Propaganda and crony capitalism: Partisan bias in Mexican television news

Sallie Hughes, Chappell Lawson

Research output: Contribution to journalArticlepeer-review

29 Scopus citations


The relationship between media ownership and partisan bias has been an important source of controversy in emerging democracies. Systematic tests of the effects of ownership, however, remain relatively rare. Using data from content analysis of ninety-three television news programs, as well as more detailed examination of six provincial television stations, we assess the extent of bias exhibited by different types of broadcasters during Mexico's 2000 presidential campaign. We find that privately owned television stations were generally more balanced than public broadcasters, who typically followed propagandistic models of coverage. At the same time, private ownership often entailed collusive arrangements between broadcasters and politicians, based on the prospect of future business concessions (i.e., "crony capitalism"). We conclude that changes in ownership patterns are unlikely to eradicate partisan bias, and we discuss other institutional remedies aimed at insulating both private and state-run media from political manipulation.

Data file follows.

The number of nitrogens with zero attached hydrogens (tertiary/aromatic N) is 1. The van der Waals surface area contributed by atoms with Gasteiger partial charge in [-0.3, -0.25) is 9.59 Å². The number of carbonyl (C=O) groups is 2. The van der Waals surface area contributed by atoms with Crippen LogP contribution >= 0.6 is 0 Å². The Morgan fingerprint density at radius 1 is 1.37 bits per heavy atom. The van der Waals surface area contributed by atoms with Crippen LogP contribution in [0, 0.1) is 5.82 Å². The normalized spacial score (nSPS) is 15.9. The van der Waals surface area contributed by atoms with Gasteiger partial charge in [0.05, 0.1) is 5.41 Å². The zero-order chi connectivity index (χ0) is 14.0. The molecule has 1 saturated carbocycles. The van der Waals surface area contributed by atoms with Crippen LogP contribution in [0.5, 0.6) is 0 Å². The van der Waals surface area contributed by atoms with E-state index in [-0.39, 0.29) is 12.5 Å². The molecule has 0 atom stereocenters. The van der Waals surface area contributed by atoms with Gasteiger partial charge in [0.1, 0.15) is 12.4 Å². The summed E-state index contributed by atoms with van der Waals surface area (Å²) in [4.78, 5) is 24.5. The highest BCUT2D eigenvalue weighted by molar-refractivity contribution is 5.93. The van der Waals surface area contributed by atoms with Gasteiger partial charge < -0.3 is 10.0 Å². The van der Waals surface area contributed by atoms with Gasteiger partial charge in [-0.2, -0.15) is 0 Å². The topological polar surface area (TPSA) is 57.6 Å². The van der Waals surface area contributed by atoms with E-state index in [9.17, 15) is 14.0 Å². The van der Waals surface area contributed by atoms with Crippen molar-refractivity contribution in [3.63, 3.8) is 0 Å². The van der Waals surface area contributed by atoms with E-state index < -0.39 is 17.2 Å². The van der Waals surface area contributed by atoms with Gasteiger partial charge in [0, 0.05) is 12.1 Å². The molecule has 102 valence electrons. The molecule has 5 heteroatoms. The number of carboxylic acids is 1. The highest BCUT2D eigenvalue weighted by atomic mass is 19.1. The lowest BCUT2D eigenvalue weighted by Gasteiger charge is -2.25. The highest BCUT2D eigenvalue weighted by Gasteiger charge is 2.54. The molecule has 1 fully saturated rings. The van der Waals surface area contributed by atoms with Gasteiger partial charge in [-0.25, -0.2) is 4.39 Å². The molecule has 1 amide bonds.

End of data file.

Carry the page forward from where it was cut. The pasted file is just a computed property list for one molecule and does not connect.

Original languageEnglish (US)
Pages (from-to)81-105
Number of pages25
JournalLatin American Research Review
Issue number3
StatePublished - 2004

ASJC Scopus subject areas

  • Geography, Planning and Development
  • Cultural Studies
  • History
  • Development
  • Anthropology
  • Arts and Humanities(all)
  • Sociology and Political Science
  • General
  • Economics, Econometrics and Finance(all)
  • Political Science and International Relations
  • Literature and Literary Theory


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